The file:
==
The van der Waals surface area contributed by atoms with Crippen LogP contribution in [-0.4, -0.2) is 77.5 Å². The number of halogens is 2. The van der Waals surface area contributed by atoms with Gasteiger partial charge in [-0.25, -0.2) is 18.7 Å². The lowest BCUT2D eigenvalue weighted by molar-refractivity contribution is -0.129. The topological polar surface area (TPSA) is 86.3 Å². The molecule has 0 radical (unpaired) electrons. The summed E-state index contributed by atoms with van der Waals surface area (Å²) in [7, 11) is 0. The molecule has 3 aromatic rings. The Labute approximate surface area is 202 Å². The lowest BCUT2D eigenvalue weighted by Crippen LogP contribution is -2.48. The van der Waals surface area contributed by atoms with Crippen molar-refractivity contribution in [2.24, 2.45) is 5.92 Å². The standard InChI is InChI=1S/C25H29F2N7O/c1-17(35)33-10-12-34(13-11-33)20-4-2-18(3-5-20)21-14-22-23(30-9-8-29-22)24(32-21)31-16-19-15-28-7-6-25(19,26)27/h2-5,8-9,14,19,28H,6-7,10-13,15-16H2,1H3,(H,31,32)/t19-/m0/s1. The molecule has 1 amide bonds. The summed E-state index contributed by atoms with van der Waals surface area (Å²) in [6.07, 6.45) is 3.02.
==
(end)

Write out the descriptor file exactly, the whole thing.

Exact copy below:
The van der Waals surface area contributed by atoms with Crippen LogP contribution in [-0.4, -0.2) is 77.5 Å². The number of halogens is 2. The van der Waals surface area contributed by atoms with Gasteiger partial charge in [-0.25, -0.2) is 18.7 Å². The lowest BCUT2D eigenvalue weighted by molar-refractivity contribution is -0.129. The topological polar surface area (TPSA) is 86.3 Å². The molecule has 0 radical (unpaired) electrons. The summed E-state index contributed by atoms with van der Waals surface area (Å²) in [7, 11) is 0. The molecule has 3 aromatic rings. The Labute approximate surface area is 202 Å². The lowest BCUT2D eigenvalue weighted by Crippen LogP contribution is -2.48. The van der Waals surface area contributed by atoms with Crippen molar-refractivity contribution in [2.24, 2.45) is 5.92 Å². The standard InChI is InChI=1S/C25H29F2N7O/c1-17(35)33-10-12-34(13-11-33)20-4-2-18(3-5-20)21-14-22-23(30-9-8-29-22)24(32-21)31-16-19-15-28-7-6-25(19,26)27/h2-5,8-9,14,19,28H,6-7,10-13,15-16H2,1H3,(H,31,32)/t19-/m0/s1. The molecule has 1 amide bonds. The summed E-state index contributed by atoms with van der Waals surface area (Å²) in [6.07, 6.45) is 3.02.